The other day I was in the mood for sushi, but was in an unfamiliar town. I was a bit apprehenshive about where to indulge my craving, because while expertly prepared sushi is a blessing, poorly prepared sushi truly is the gift that keeps on giving.
So, being wise in the ways of mobile technology, I turned to my Urban Spoon app. If you're not familiar with Urban Spoon, it's an app for your mobile device that uses GPS to find restaurants near your location. It's a great app, and I use it constantly when I travel. But to get the most out of its recommendations, you have to employ a little LSAT insight to sift through the reviews.
Just like when navigating an LSAT question that employs numbers and percentages concepts to trip up the unwary, I've learned to pay closer attention to the percentages on Urban Spoon that pop up next to a restaurant's name. The uninitiated may be lured in by a high percentage approval rating, but I know there is more to consider.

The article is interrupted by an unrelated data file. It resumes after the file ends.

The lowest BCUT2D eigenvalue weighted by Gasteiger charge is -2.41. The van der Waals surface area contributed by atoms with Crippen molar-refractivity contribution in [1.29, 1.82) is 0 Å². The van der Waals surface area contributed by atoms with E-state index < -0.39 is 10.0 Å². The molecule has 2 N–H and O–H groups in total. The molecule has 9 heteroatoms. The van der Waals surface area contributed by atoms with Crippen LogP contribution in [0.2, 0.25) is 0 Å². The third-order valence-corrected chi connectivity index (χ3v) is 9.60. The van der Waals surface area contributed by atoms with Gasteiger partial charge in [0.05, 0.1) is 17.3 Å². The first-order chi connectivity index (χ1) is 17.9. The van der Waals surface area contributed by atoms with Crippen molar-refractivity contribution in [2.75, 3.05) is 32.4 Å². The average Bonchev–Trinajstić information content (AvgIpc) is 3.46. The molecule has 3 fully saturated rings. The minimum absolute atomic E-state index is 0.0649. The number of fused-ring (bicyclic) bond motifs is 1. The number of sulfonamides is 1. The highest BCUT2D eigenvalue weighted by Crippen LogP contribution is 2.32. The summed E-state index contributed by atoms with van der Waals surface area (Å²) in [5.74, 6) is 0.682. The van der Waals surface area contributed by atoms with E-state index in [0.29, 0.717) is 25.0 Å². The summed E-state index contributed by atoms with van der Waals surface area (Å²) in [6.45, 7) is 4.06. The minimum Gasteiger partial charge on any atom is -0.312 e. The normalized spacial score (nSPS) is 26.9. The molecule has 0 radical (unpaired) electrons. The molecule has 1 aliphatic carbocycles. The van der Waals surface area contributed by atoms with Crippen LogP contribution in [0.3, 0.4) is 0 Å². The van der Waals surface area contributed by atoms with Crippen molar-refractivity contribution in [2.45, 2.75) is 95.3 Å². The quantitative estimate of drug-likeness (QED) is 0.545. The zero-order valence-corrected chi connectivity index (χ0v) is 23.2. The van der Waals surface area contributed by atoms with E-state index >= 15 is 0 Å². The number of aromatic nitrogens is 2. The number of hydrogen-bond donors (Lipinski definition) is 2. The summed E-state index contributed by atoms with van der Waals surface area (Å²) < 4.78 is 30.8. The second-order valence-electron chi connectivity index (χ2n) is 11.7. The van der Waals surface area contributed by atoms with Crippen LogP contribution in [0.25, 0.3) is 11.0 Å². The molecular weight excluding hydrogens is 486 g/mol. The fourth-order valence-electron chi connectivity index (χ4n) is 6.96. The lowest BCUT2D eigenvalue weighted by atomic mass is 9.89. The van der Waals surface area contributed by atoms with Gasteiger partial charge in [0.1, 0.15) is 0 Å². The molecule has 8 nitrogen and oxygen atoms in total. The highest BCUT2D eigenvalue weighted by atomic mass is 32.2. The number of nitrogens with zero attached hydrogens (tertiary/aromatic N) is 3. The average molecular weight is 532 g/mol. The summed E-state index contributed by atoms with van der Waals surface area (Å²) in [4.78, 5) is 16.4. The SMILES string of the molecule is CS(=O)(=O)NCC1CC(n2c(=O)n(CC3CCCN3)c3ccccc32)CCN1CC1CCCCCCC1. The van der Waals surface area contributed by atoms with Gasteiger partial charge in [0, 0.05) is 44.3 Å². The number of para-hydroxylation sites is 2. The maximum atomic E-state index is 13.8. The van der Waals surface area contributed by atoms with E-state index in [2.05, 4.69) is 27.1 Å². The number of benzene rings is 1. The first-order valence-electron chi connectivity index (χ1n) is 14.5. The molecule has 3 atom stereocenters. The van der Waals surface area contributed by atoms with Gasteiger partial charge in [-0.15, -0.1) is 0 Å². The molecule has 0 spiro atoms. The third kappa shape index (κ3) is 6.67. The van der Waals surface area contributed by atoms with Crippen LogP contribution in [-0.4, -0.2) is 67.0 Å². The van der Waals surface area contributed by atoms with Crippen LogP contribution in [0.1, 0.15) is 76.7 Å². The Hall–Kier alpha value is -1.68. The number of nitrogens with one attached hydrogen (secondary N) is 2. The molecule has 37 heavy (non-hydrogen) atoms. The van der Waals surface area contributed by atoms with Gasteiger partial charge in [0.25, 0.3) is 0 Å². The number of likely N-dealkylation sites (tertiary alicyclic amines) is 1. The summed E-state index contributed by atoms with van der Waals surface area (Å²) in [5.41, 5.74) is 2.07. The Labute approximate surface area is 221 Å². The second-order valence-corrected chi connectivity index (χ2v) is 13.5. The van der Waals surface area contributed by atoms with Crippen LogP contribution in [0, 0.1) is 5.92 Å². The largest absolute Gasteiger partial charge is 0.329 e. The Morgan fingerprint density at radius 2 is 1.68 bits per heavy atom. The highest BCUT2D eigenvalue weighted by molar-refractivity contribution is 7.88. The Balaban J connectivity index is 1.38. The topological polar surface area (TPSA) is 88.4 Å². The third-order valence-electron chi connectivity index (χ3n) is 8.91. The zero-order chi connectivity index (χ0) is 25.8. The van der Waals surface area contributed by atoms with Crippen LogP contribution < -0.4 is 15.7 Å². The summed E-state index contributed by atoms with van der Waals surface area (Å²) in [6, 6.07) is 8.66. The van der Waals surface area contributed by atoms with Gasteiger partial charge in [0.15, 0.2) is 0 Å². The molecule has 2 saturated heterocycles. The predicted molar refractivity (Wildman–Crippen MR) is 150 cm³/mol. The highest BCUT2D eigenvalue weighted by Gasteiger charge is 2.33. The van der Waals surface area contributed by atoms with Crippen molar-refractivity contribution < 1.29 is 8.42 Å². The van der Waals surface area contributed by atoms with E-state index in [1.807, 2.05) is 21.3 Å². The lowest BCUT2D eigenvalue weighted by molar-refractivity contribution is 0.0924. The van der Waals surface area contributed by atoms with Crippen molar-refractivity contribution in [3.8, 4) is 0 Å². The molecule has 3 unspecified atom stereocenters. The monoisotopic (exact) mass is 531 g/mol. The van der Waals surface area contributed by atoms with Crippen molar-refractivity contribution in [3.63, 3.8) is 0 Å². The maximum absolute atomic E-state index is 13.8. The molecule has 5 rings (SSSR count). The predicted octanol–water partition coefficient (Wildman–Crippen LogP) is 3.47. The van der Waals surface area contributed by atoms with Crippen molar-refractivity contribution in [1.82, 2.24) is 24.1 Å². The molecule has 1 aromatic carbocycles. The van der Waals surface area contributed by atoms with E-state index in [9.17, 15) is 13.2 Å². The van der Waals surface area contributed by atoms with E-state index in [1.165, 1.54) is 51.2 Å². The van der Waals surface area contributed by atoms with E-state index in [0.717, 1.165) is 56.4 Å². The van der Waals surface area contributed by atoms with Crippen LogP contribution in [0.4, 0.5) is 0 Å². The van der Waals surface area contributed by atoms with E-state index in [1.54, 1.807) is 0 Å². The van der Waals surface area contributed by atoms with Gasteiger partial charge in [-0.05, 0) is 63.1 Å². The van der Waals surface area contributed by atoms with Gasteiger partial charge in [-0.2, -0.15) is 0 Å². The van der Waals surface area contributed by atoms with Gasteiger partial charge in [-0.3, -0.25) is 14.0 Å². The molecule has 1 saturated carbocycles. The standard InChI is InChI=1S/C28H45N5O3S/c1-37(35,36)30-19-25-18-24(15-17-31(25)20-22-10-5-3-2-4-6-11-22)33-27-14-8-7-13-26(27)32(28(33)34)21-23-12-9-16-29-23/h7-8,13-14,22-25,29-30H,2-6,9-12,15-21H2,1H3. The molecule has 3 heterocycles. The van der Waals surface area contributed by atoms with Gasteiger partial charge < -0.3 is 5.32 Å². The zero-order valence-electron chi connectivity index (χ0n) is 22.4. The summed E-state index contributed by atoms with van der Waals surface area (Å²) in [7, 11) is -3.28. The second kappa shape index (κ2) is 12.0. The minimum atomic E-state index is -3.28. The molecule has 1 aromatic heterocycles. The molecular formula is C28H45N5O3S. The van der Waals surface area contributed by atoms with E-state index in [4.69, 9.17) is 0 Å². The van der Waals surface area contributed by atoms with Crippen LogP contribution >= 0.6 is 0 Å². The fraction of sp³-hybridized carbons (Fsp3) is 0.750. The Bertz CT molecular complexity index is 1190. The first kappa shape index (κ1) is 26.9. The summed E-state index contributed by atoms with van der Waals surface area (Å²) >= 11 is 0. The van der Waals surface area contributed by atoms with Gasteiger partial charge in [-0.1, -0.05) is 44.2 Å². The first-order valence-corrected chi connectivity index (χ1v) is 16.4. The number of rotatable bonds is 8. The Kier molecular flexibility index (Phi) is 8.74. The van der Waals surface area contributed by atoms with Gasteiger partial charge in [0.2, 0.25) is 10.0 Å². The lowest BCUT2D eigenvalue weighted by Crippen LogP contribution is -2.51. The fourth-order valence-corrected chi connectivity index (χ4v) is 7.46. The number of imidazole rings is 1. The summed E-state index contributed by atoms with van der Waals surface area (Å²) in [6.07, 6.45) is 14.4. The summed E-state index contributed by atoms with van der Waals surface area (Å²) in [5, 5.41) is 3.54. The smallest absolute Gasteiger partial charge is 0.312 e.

So, like in an Evaluate the Argument LSAT question, there are certain questions I'd like answered to help me pick the best place. Certainly, there is the question of how many dollar signs are listed. Four dollar signs and I'll likely take a pass. One dollar sign and it's definitely in my price range.
Also, how many people have reviewed the restaurant? I'm skeptical about a restaurant's 100 percent rating with only a couple of reviewers. Think about all the potential issues there.
Since Urban Spoon is essentially a survey site, you've got all the problems that arise from any survey. Who are those two people who voted? Are they the owners, or the owner's friends or relatives? Even if the reviewers are legitimately unassociated with the restaurant, did they happen to eat there on the same, above average night? Are they just ultra-kind people who can't help but say something nice, and feel compelled to post positive reviews whenever they dine out?
With sushi on the agenda, I'm not adverturous enough to entrust my digestive system to a two-review minefield potentially teeming with survey issues like self-selection bias and improper sampling. Ultimately, I found a nice place with an 83 percent rating based on more than 100 reviews. The sushi was inventive, flavorful and, more importantly, non-lethal.
So, the next time you use Urban Spoon, give the data a little more thought and count it as some LSAT prep time. If you've had an Urban Spoon disaster, when the high pecentage approval lead you into a kitchen nightmare, do share! If you have, what questions do you wish you would have asked before you sat down at the table?
Photograph courtesy of Flikr user ayesamson under a Creative Commons attribution license.